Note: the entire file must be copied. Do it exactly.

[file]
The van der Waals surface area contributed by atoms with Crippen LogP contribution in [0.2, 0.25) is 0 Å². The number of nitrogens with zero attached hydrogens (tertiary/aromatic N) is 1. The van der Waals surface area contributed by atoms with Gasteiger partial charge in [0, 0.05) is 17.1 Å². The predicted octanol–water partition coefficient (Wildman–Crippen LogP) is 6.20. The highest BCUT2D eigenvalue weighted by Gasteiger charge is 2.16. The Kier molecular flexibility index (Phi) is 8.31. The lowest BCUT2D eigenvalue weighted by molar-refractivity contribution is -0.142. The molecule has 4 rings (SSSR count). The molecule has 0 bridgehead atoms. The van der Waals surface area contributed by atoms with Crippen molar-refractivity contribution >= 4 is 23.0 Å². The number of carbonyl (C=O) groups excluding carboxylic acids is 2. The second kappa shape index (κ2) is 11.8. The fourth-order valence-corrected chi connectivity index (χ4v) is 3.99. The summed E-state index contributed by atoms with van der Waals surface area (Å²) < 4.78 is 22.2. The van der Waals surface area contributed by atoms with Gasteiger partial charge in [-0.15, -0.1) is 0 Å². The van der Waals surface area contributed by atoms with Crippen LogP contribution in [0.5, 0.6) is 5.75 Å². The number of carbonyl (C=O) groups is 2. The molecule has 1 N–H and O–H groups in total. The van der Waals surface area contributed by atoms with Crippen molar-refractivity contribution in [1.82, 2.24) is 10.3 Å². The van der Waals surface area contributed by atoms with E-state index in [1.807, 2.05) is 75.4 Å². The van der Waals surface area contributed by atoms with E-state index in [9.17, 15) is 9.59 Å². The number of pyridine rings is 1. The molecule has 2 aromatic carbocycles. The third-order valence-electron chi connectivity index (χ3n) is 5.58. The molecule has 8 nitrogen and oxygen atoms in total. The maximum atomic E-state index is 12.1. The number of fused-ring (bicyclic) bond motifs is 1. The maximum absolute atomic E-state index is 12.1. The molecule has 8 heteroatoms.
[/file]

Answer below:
The van der Waals surface area contributed by atoms with Crippen LogP contribution in [0.2, 0.25) is 0 Å². The number of nitrogens with zero attached hydrogens (tertiary/aromatic N) is 1. The van der Waals surface area contributed by atoms with Gasteiger partial charge in [0, 0.05) is 17.1 Å². The predicted octanol–water partition coefficient (Wildman–Crippen LogP) is 6.20. The highest BCUT2D eigenvalue weighted by Gasteiger charge is 2.16. The Kier molecular flexibility index (Phi) is 8.31. The lowest BCUT2D eigenvalue weighted by molar-refractivity contribution is -0.142. The molecule has 4 rings (SSSR count). The molecule has 0 bridgehead atoms. The van der Waals surface area contributed by atoms with Crippen molar-refractivity contribution >= 4 is 23.0 Å². The number of carbonyl (C=O) groups excluding carboxylic acids is 2. The second kappa shape index (κ2) is 11.8. The fourth-order valence-corrected chi connectivity index (χ4v) is 3.99. The summed E-state index contributed by atoms with van der Waals surface area (Å²) < 4.78 is 22.2. The van der Waals surface area contributed by atoms with Gasteiger partial charge in [-0.15, -0.1) is 0 Å². The van der Waals surface area contributed by atoms with Crippen LogP contribution in [0.5, 0.6) is 5.75 Å². The number of carbonyl (C=O) groups is 2. The molecule has 1 N–H and O–H groups in total. The van der Waals surface area contributed by atoms with Crippen molar-refractivity contribution in [1.82, 2.24) is 10.3 Å². The van der Waals surface area contributed by atoms with E-state index in [1.807, 2.05) is 75.4 Å². The van der Waals surface area contributed by atoms with E-state index in [9.17, 15) is 9.59 Å². The number of pyridine rings is 1. The molecule has 2 aromatic carbocycles. The third-order valence-electron chi connectivity index (χ3n) is 5.58. The molecule has 8 nitrogen and oxygen atoms in total. The maximum atomic E-state index is 12.1. The number of fused-ring (bicyclic) bond motifs is 1. The maximum absolute atomic E-state index is 12.1. The molecule has 8 heteroatoms.